Also, you need to take into account that at some point you may want to change jobs – and if you do, your new job may not be remote. In theory, if you want to shop in this region, you can commute to a job in Silicon Valley if necessary.
Let's say you're tired of living in California. There are plenty of markets across the country to be happy in. Again, it should be considered whether the region has a thriving or growing technology sector. With that in mind, there are the usual suspects – places like Seattle, Denver and Austin.
But other markets that Fuller and Kapowich have identified as popular with their customers also include areas like Phoenix, Nashville, Raleigh, N.C., and Boise, Idaho. Even more places to consider Scottsdale, Arizona, Reno and Santa Fe or Albuquerque, N.M.
In most of these places, "you can get into a house that will be at least 3,000 square feet for $ 500,000 and less," Fuller said.
Do not miss:Not all of California's emigrants are moving to cheaper housing markets
Fuller estimated that around 80% of his customers who choose to make a full move outside of California are still stay west of the Rocky Mountains. "They have a family or something that ties them back so they want to be back to California by plane within a few hours," he said.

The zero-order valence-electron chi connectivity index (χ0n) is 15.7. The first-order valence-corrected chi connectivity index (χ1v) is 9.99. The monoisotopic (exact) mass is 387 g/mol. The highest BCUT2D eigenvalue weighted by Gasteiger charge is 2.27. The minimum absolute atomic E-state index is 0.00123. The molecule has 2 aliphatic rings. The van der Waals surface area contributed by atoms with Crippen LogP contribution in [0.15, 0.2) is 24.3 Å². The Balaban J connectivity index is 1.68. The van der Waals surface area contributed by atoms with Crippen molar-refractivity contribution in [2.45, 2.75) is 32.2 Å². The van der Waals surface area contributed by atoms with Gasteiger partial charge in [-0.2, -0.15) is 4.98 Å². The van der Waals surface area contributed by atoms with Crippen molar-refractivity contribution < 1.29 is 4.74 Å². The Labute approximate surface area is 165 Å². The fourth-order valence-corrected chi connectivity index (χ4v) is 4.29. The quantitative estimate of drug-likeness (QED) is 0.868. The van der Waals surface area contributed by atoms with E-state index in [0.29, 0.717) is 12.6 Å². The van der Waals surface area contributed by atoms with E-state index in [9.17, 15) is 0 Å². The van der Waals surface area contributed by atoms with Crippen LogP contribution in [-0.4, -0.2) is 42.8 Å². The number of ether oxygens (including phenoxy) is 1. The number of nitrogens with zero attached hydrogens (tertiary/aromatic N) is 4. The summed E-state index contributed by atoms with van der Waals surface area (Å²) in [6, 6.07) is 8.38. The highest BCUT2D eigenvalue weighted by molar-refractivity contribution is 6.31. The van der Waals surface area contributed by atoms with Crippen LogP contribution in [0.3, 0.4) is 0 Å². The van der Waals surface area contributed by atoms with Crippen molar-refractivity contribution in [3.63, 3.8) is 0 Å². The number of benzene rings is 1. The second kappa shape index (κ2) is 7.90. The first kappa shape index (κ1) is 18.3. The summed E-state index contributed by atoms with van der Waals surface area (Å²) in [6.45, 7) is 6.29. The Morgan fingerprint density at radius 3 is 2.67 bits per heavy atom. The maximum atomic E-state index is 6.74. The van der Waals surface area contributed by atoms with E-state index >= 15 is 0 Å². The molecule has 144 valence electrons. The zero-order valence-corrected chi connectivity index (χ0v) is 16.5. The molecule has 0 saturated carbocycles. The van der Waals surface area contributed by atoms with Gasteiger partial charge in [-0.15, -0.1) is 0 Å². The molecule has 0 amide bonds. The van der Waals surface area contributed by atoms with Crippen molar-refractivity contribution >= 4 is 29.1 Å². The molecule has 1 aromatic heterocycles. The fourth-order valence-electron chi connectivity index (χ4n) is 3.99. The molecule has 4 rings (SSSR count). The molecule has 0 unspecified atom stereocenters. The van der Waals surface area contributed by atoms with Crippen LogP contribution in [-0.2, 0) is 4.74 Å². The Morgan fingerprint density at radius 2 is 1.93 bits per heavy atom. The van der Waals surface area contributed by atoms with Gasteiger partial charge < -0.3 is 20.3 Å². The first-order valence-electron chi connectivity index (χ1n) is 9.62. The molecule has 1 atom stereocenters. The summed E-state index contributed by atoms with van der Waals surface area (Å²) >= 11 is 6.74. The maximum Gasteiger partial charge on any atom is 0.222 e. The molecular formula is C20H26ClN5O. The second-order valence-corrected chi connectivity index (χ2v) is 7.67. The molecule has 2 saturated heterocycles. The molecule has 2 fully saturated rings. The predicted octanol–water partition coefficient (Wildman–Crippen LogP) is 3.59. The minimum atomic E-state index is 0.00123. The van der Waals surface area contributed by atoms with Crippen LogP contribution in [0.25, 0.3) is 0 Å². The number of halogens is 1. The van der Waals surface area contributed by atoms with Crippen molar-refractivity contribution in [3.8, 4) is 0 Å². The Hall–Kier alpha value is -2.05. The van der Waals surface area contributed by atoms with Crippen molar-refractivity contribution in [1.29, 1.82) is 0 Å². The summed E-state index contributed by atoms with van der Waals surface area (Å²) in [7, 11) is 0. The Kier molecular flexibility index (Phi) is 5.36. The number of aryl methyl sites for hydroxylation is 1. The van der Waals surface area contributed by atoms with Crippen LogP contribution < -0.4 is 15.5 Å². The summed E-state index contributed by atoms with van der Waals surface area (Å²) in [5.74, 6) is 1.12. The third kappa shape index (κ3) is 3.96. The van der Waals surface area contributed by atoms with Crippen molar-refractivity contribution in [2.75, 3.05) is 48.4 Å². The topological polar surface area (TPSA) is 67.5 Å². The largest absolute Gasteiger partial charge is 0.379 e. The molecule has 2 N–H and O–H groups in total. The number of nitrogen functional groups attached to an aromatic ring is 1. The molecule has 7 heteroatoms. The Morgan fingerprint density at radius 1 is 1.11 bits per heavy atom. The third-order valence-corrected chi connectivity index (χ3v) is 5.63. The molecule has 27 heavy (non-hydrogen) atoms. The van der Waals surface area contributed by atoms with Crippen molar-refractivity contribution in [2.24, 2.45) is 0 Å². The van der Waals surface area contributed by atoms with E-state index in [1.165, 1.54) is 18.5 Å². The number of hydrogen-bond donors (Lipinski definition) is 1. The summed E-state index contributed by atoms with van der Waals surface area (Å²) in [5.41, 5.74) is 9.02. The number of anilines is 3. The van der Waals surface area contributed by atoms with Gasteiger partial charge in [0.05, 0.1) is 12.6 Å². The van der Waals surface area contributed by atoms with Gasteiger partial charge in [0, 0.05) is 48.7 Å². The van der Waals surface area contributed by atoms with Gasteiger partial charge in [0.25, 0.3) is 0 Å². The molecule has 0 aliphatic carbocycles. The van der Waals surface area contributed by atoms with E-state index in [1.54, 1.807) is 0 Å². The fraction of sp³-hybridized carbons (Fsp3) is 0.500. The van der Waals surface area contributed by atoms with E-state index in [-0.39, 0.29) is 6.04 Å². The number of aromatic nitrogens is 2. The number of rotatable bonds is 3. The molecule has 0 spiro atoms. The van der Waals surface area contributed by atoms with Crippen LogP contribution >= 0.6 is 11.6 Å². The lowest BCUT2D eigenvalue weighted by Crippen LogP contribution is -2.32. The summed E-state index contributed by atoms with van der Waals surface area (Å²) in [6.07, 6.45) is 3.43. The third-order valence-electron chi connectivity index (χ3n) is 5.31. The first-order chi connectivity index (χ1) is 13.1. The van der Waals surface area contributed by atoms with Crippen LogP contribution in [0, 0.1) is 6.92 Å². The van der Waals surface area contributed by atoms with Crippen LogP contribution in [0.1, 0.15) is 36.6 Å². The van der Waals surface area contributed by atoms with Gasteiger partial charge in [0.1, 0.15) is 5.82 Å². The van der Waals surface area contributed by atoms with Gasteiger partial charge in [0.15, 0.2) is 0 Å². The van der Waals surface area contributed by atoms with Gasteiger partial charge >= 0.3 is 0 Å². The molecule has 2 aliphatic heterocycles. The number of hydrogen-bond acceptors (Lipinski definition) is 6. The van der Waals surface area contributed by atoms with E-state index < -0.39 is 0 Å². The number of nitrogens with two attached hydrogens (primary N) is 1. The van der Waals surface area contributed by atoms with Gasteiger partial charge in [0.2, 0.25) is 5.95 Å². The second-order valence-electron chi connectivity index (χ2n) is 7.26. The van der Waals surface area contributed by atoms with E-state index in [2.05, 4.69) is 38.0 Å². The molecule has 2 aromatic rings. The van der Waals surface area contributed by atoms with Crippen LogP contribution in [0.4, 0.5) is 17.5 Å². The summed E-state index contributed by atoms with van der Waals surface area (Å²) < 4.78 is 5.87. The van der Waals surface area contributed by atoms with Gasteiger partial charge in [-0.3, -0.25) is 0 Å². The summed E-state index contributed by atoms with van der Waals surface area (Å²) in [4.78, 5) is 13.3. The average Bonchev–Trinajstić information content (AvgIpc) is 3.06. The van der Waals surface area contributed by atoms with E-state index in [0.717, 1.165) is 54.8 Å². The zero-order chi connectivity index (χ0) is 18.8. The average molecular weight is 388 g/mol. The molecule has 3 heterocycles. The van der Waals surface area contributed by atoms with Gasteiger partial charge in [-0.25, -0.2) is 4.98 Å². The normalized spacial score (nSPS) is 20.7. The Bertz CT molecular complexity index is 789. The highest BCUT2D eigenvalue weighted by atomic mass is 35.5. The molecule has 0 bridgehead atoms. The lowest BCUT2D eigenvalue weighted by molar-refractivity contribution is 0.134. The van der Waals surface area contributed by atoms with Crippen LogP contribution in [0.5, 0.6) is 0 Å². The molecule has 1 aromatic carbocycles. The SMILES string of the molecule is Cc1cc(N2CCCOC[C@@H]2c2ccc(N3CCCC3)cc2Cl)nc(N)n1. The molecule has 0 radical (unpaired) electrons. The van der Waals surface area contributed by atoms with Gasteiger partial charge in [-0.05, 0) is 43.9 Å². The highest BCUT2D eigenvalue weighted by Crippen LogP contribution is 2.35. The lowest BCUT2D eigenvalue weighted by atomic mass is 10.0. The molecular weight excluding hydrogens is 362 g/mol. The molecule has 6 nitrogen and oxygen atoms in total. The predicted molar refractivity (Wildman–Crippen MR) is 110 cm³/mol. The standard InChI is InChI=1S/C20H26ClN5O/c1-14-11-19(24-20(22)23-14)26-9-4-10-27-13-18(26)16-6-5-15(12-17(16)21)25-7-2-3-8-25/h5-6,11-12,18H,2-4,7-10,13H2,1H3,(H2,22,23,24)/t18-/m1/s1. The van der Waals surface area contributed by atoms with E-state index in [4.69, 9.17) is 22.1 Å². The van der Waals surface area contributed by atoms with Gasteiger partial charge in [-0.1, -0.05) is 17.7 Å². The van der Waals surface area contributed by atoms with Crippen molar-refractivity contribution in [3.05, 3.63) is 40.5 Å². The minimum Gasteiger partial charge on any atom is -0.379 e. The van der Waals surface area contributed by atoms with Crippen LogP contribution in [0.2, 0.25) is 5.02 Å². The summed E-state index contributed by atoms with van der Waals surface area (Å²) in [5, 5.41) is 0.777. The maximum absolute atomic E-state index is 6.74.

Some of these cities – like Seattle, Nashville, and Denver – offer plenty of dining, entertainment, and access to the great outdoors. Unfortunately, it can be difficult to fully reproduce the lifestyle you are currently able to lead in the Bay Area.
"Here you have all of these activities within a 90-minute drive," said Kapowich. "You can surf on Saturday and ski on Sunday."
Why didn't I give you a suggestion or two?
These are not normal times. Instead, I suggest that you reach out to your network to see if you know people who live in these areas and learn from them the honest truth about what lifestyle you could lead after you move. The pandemic is a time when we can and should lean on each other.
Take some time to narrow down where you might want to live, then fly out to see if your desired amenities are just a stones throw away. When you have close friends who have the same idea, you can creatively, if not financially, pool your resources.
It might be easier if you make some of these decisions together.